MIAMI – The next time you look up at the sky, you may see a flock of airplanes instead of geese. Airbus teamed up with French Bee SAS (BF) and Scandinavian Airlines (SK) to create “Fello’Fly,” a program that will study the benefits of flying airliners in formation.

Airbus is no stranger to introducing new technologies aimed at improving aerodynamic efficiency. In 2012, the company made headlines when JetBlue Airways (B6) became the first airline to fit its A320 fleet with fuel-saving wingtip devices called ‘Sharklets.’ These devices could cut aircraft fuel burn by up to 4%.

Following this shark trend, Airbus partnered with the Fraunhofer Society to develop a paint coating that imitates shark skin. When applied to an aircraft, it could decrease drag by up to 10% and help the airline industry save $1.5bn in fuel costs annually.

Now, Airbus is looking at the behavior of birds for inspiration.

1280px-Airbus A350 XWB, Schoenefeld. Photo: Airbus

Not Your Typical Formation Flying


A bird’s wingtips generate vortices as they move through the air. These vortices can produce lift for other birds. By flying in a staggered V-formation, an entire flock is able conserve its energy. An airplane’s wingtips also generate vortices and Airbus believes that this behavior can be applied in aviation.

“It’s very, very different from what the military would call formation flight,” says Airbus subidentity UpNext’s Chief Executive Officer Sandra Bour Schaeffer. She mentions that the concept has nothing to do with close formation.

Pilots are trained to not fly into another aircraft’s vortices or ‘wake turbulence.’ Doing so can be dangerous – extremely powerful wake turbulence has the power to flip smaller airplanes.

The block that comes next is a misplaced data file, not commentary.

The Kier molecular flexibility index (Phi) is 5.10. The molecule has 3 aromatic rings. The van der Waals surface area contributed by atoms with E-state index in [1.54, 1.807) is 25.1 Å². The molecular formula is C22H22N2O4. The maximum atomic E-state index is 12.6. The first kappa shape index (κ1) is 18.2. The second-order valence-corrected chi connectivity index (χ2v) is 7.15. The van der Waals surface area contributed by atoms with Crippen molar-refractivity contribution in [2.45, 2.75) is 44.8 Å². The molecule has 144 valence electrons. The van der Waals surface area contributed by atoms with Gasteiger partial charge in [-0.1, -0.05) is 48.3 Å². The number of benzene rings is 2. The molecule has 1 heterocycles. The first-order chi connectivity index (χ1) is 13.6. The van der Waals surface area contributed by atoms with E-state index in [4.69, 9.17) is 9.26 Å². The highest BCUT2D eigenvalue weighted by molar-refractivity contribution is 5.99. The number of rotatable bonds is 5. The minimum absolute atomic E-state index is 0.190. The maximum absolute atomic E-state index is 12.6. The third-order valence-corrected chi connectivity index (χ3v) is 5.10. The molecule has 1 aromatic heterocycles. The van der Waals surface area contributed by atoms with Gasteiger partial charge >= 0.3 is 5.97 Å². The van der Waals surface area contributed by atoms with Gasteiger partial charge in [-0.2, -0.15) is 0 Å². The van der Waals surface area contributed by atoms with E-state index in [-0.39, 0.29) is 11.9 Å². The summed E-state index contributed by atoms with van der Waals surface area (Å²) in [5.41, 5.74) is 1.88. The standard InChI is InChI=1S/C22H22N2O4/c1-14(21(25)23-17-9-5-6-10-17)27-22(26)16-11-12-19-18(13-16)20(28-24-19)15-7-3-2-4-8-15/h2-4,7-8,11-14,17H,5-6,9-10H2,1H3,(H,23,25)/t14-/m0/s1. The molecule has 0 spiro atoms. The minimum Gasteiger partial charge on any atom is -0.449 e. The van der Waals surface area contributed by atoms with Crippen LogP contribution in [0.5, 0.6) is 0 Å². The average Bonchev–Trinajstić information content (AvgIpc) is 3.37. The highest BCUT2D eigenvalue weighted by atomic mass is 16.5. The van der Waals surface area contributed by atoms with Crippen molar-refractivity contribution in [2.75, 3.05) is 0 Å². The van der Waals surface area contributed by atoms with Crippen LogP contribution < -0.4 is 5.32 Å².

“They [the Pilots] will be 1 1/2 to 2nm away from the leading aircraft, and slightly offset, which means they are on the side of the vortex,” Bour Schaeffer explains. “It’s no longer the vortex, it’s the smooth current of rotating air which is next to the vortex, and we use this updraft of air.” Taking advantage of this lift is called wake-energy retrieval.

Airbus A350. Photo: Airbus

A350 XWB Chosen for Fello’Fly Demonstrations


Airbus has chosen the A350 XWB for its Fello’Fly demonstrations. Initial flight testing with two aircraft began in March 2020. The company boasts that it is “the most modern and efficient aircraft” available. By flying in formation, the A350 XWB can save anywhere from 5% to 10% in fuel burn. That is an “enormous number” according to Bour Schaeffer.

Risk Factors


Formation flying is easier said than done. Airbus must take into consideration the risk factors of having large aircraft fly in close proximity to one another. The company plans to have aircraft meet at a common waypoint for entry into oceanic airspace.

Once past it, the aircraft will fly on the same track while separated by a regulatory 1000ft (305m) difference in altitude. Wake-energy retrieval will then be accomplished when the aircraft are in the correct positions.

“We need to make sure we can do the joining safely,” Bour Schaeffer says. “We will have no compromise on safety, whatsoever.”


Featured image: A350 XWB in formation flight. Photo: Airbus

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